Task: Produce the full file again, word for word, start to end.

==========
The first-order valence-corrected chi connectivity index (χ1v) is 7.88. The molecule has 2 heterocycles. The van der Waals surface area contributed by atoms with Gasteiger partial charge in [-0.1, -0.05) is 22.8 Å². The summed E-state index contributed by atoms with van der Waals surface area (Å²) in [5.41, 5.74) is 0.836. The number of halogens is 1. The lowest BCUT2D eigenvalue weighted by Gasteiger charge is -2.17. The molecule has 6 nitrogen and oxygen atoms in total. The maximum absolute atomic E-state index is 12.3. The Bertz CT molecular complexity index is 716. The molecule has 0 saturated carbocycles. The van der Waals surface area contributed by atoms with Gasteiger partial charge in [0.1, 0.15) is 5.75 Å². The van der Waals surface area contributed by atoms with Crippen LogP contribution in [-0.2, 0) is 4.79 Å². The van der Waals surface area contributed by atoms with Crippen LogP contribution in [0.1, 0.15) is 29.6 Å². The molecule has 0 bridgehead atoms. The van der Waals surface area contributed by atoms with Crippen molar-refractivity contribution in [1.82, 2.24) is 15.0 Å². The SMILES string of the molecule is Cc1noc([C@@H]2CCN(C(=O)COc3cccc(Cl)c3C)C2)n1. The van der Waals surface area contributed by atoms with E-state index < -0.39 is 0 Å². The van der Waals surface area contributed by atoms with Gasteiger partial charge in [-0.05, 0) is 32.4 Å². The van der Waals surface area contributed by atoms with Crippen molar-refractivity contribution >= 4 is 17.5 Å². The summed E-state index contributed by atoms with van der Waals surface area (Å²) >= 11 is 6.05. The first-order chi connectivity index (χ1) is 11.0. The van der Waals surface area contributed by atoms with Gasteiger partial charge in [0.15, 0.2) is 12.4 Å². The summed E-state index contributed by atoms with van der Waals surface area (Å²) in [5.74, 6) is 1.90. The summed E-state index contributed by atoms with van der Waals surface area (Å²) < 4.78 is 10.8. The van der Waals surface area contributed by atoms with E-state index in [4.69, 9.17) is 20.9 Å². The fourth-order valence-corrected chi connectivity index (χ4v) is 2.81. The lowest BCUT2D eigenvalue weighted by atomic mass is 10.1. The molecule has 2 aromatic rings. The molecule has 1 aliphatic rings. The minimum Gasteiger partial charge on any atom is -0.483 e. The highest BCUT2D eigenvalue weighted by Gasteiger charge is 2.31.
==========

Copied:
The first-order valence-corrected chi connectivity index (χ1v) is 7.88. The molecule has 2 heterocycles. The van der Waals surface area contributed by atoms with Gasteiger partial charge in [-0.1, -0.05) is 22.8 Å². The summed E-state index contributed by atoms with van der Waals surface area (Å²) in [5.41, 5.74) is 0.836. The number of halogens is 1. The lowest BCUT2D eigenvalue weighted by Gasteiger charge is -2.17. The molecule has 6 nitrogen and oxygen atoms in total. The maximum absolute atomic E-state index is 12.3. The Bertz CT molecular complexity index is 716. The molecule has 0 saturated carbocycles. The van der Waals surface area contributed by atoms with Gasteiger partial charge in [0.1, 0.15) is 5.75 Å². The van der Waals surface area contributed by atoms with Crippen LogP contribution in [-0.2, 0) is 4.79 Å². The van der Waals surface area contributed by atoms with Crippen LogP contribution in [0.1, 0.15) is 29.6 Å². The molecule has 0 bridgehead atoms. The van der Waals surface area contributed by atoms with Crippen molar-refractivity contribution in [1.82, 2.24) is 15.0 Å². The SMILES string of the molecule is Cc1noc([C@@H]2CCN(C(=O)COc3cccc(Cl)c3C)C2)n1. The van der Waals surface area contributed by atoms with E-state index < -0.39 is 0 Å². The van der Waals surface area contributed by atoms with Gasteiger partial charge in [-0.05, 0) is 32.4 Å². The van der Waals surface area contributed by atoms with Crippen molar-refractivity contribution >= 4 is 17.5 Å². The summed E-state index contributed by atoms with van der Waals surface area (Å²) >= 11 is 6.05. The first-order chi connectivity index (χ1) is 11.0. The van der Waals surface area contributed by atoms with Gasteiger partial charge in [0.15, 0.2) is 12.4 Å². The summed E-state index contributed by atoms with van der Waals surface area (Å²) in [5.74, 6) is 1.90. The summed E-state index contributed by atoms with van der Waals surface area (Å²) < 4.78 is 10.8. The van der Waals surface area contributed by atoms with E-state index in [4.69, 9.17) is 20.9 Å². The fourth-order valence-corrected chi connectivity index (χ4v) is 2.81. The lowest BCUT2D eigenvalue weighted by atomic mass is 10.1. The molecule has 2 aromatic rings. The molecule has 1 aliphatic rings. The minimum Gasteiger partial charge on any atom is -0.483 e. The highest BCUT2D eigenvalue weighted by Gasteiger charge is 2.31.